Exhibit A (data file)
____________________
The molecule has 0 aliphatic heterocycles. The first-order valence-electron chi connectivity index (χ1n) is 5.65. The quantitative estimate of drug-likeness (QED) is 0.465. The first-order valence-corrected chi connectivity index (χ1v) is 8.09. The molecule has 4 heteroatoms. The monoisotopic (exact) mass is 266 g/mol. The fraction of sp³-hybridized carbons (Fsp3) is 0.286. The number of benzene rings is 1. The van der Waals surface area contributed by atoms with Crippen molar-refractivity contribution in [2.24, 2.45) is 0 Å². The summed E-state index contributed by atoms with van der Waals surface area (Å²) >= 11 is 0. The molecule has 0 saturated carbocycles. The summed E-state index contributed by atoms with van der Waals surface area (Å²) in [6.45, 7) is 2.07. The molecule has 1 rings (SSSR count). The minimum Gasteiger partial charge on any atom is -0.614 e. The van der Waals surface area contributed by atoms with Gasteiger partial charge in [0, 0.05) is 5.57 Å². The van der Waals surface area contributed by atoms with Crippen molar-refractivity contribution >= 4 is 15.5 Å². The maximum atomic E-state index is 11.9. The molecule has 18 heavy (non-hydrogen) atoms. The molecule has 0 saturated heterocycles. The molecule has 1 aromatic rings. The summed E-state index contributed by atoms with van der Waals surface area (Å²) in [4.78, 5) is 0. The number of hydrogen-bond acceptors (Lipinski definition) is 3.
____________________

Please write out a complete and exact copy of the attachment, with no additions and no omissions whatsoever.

The molecule has 0 aliphatic heterocycles. The first-order valence-electron chi connectivity index (χ1n) is 5.65. The quantitative estimate of drug-likeness (QED) is 0.465. The first-order valence-corrected chi connectivity index (χ1v) is 8.09. The molecule has 4 heteroatoms. The monoisotopic (exact) mass is 266 g/mol. The fraction of sp³-hybridized carbons (Fsp3) is 0.286. The number of benzene rings is 1. The van der Waals surface area contributed by atoms with Crippen molar-refractivity contribution in [2.24, 2.45) is 0 Å². The summed E-state index contributed by atoms with van der Waals surface area (Å²) >= 11 is 0. The molecule has 0 saturated carbocycles. The summed E-state index contributed by atoms with van der Waals surface area (Å²) in [6.45, 7) is 2.07. The molecule has 1 rings (SSSR count). The minimum Gasteiger partial charge on any atom is -0.614 e. The van der Waals surface area contributed by atoms with Gasteiger partial charge in [0, 0.05) is 5.57 Å². The van der Waals surface area contributed by atoms with Crippen molar-refractivity contribution >= 4 is 15.5 Å². The maximum atomic E-state index is 11.9. The molecule has 18 heavy (non-hydrogen) atoms. The molecule has 0 saturated heterocycles. The molecule has 1 aromatic rings. The summed E-state index contributed by atoms with van der Waals surface area (Å²) in [4.78, 5) is 0. The number of hydrogen-bond acceptors (Lipinski definition) is 3.